There is very little in life more enjoyable than the time we spend with our family and friends at our hunting camps. Protect that special part of your life by thinking ahead and planning both within your hunting clubs and in your own estate planning.
Tips on How to Pass Your Equity Hunting Membership to Your Heirs
For 90% of the rest of the hunters out there, hunting is a family event. We hunt with our fathers and uncles and our children. We bring our kids with us to hunting camp and they become just as big a part of the camp as Dad, who is the “legal member” of the club. Most hunting clubs provide that the immediate family of a member has the right to hunt as if they themselves were the members. And Dad, the member, may still be bringing his grownup boys to camp several times a year as guests just like he’s been doing since they were kids.
But what happens when Dad dies? Those sons may be very disappointed to find out that when the old man passes away, they no longer have a place to hunt, that Dad’s ownership interest did not pass through his Will due to provisions in the club’s operating agreement, or shareholder agreement in the event of a corporation, that permits the hunting club to repurchase Dad’s shares upon death, maybe at his original cost.
Carefully review your limited liability company operating agreements and corporate shareholder agreements, especially provisions dealing with transfers upon death.
Ownership of hunting club interests can be tricky when it comes to estate planning. A typical limited liability company (“LLC”) operating agreement will have provisions that specify when a member dies that the LLC itself, or the LLC’s members, have the right to repurchase the LLC equity interest that belonged to the deceased member. Such a provision makes sense in a typical “business” setting, because nobody signed up in a given business to be business partners with the wife of their partner.
We have worked with hunting clubs who have considered this issue. In some instances, that’s exactly the way they want it, that the club will make the decision whether to extend an offer to a son of a departed member. Other clubs permit their members to specify a legatee or beneficiary of an ownership interest in a cherished hunting club ownership interest. In some instances, the club may dictate approval of the legatee on the front end or provide for some approval process in case changes need to be made by the member.
You may need to address these issues at your annual club meetings or around the campfires this hunting season before the situation arises, and it eventually will.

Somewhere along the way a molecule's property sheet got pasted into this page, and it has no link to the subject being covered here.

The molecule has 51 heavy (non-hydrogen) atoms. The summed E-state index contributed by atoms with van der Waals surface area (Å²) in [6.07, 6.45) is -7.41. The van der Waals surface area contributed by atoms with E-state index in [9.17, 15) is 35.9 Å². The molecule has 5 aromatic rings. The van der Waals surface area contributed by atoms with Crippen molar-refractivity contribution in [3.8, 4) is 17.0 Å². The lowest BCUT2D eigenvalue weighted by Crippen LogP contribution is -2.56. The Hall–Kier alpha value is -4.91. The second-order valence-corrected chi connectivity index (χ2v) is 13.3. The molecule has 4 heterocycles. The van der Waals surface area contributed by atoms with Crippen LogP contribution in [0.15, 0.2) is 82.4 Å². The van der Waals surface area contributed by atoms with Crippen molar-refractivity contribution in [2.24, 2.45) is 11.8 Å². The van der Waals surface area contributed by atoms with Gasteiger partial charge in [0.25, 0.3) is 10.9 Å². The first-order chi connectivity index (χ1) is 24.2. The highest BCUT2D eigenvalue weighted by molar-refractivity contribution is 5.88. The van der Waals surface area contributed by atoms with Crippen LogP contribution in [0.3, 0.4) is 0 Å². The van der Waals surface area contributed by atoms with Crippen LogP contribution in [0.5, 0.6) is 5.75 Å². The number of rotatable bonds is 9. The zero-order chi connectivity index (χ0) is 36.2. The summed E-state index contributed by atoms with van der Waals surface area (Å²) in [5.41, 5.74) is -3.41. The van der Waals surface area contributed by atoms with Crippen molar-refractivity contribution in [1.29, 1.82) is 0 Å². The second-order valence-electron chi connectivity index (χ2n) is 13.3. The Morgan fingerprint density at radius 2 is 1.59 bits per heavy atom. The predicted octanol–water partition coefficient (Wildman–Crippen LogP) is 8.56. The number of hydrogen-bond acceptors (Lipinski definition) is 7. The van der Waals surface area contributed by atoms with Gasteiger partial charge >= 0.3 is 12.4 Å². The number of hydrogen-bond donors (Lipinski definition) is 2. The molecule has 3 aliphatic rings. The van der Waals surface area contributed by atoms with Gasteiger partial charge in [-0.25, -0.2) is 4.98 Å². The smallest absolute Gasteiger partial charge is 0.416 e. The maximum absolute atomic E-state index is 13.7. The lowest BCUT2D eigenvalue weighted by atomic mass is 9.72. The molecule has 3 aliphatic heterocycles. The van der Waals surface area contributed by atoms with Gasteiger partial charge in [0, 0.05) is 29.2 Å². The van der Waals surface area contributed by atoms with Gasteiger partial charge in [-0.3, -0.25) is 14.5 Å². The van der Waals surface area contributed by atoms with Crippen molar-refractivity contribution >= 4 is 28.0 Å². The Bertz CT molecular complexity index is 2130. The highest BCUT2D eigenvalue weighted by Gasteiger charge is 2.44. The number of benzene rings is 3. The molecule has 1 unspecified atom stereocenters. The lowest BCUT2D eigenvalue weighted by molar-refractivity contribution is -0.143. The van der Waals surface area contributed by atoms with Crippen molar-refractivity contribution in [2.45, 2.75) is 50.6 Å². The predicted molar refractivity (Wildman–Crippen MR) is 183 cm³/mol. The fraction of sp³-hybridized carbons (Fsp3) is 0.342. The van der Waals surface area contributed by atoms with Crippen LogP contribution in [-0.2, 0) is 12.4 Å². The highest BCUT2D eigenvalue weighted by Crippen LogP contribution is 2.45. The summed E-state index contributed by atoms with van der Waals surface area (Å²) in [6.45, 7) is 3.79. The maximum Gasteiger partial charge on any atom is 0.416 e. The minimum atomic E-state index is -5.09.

If your club hasn’t considered these issues, it’s time to bring the topic up. Not having a provision to deal with transfers upon death may cause unnecessary conflict or loss of rights in the future. If you address it up front, everyone knows what is and is not allowed.
Revisit your Wills and Trust agreements to ensure you have dealt with how to bequeath your ownership/membership in your hunting club.
Not only is it important for the hunt club to address issues of transfers upon death, but it is also important for you to specifically address how to bequeath your ownership/membership in a hunt club in your Will and Trust. Typical Wills might give “everything to my children in equal shares.” That won’t work when it comes to hunting club interests. Normally, only one person may inherit such an interest.
First Right of Refusal: Consider what would happen to your club if the landowner/lessor of your hunting club property passes away.
Many hunting clubs have literally gone away when the property owner who leased to them their club property dies, and the kids who inherit his property don’t share the same bond with the hunting club’s members. It is always a good idea to try to negotiate rights of first refusal to purchase property if it ever goes on the market, or to provide long term options to release if possible.
Protect the Hunting Club with considerations for pricing for ownership interests
Recreational land tends to appreciate and these interests become investment opportunities as well. But that also creates conflict with those who would like to sell property and those who never want to cut the first tree because they don’t want to impact the hunting.
Some clubs put into place provisions that tend to devalue the ownership interests (cost basis repurchases for instance instead of fair market value appraisals) because they do not want to create incentives for members to sell the hunting camp property and timber. In those instances, however, it is even more important to find a way to keep such interests in the family. Otherwise, the surviving members stand to gain a windfall if they can repurchase ownership interests from departed members at artificially depressed prices. A more fair solution may be to allow that club ownership interest to remain in the departed member’s family and at least benefit from the increasing value of the property.
In the South, there are hunting clubs that lease property and there are clubs which own huge tracts of property, some of which have been around for generations. Ownership can be very exclusive and hard to come by. We once helped an estate planning client who specifically addressed their place in line for Green Bay Packers season tickets, because in Wisconsin you can literally bequeath your “place in line” to your descendants. That place in line is that valuable. In the same way, hunting club interests demand special attention in your estate planning, not a cookie cutter approach.
Contact me for estate planning services for hunt club members.